Dave teaches several kinds of Latin dances: Salsa, Rueda (a Latin round dance), Cha-Cha, Merengue, and Argentine Tango (several of these are commonly also considered Ballroom styles). Dave instructs both Level 1 and Level 2 classes, and you could probably come to a dozen Level 2 Salsa classes and see new things every time, since there's so much you can do once you have the Level 1 fundamentals down.
Salsa is a Latin dance whose pattern is six steps danced over eight counts of music. The six counts are often put into eight-count music by doing them in a quick-quick-slow, quick-quick-slow pattern, but it is difficult for many people to do something on some counts and nothing on other counts. A preferable way to do the footwork (and from my research, more historically accurate) is to put a "tap" on counts 4 and 8; this way, the feet are doing something on every step, not just most steps. In DancerGuy's teaching experience, the most common Salsa mistakes, by far, are timing errors caused by leaving out the taps.
Where did Salsa come from? The origins of Salsa are not clear. Did the Cubans invent it? The Puerto Ricans? Danzón, which was brought by the French who fled from Haiti, was mixed with African Rhumbas such as Guaguanco, Colombia, and Yambú. Then the Cuban Són was added, which was a mixture of the Spanish troubadour (sonero) and the African drumbeats. Further variations were introduced in the Dominican Republic, Colombia, and Puerto Rico. So even though Salsa is a distillation of many Latin and Afro-Caribbean dances, and each one had an influence on what is modern-day Salsa, Cuba appears to be the greatest contributor, so it is probably safe to say that Salsa is "mostly" Cuban.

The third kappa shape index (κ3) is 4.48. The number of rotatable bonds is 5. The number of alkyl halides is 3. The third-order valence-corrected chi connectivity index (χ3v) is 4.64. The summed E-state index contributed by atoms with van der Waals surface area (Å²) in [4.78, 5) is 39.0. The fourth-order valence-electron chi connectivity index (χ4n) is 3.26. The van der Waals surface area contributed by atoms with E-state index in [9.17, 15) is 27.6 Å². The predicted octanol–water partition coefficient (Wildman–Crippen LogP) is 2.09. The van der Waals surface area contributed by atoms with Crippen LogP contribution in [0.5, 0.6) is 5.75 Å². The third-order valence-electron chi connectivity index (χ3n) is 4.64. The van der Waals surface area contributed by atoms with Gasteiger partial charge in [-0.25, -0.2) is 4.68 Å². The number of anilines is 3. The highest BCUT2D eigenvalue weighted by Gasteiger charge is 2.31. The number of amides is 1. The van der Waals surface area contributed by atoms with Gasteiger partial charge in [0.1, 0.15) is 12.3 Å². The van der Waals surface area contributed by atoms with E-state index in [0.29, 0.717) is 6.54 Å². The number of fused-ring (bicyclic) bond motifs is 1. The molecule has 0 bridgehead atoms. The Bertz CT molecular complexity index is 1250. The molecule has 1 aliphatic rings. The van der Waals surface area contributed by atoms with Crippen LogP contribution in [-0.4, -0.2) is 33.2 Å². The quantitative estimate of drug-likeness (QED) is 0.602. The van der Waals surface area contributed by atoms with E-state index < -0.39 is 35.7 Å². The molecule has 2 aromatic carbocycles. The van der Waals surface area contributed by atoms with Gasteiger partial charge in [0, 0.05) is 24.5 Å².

Here is what is taught in the Level 1 Salsa classes; if you know these moves, you are ready for Level 2; otherwise, it is recommended that you take (or re-take) Level 1:
The Rueda is a delightful round dance, in which couples stand in a circle and do the moves that the Caller calls. Many moves involve the gentlemen passing their ladies to the next gentleman in the circle, so every gentleman gets to dance with every lady. Moves in Rueda are often based on, or are similar but not identical to, moves in Salsa, so a familiarity of Salsa moves is helpful for learning Rueda, but it is not required. Indeed, it could just as validly be said that a familiarity with Rueda is helpful for learning Salsa, for the same reason. Rueda is derived from Salsa and it is not uncommon to hear it referred to as "Salsa Rueda."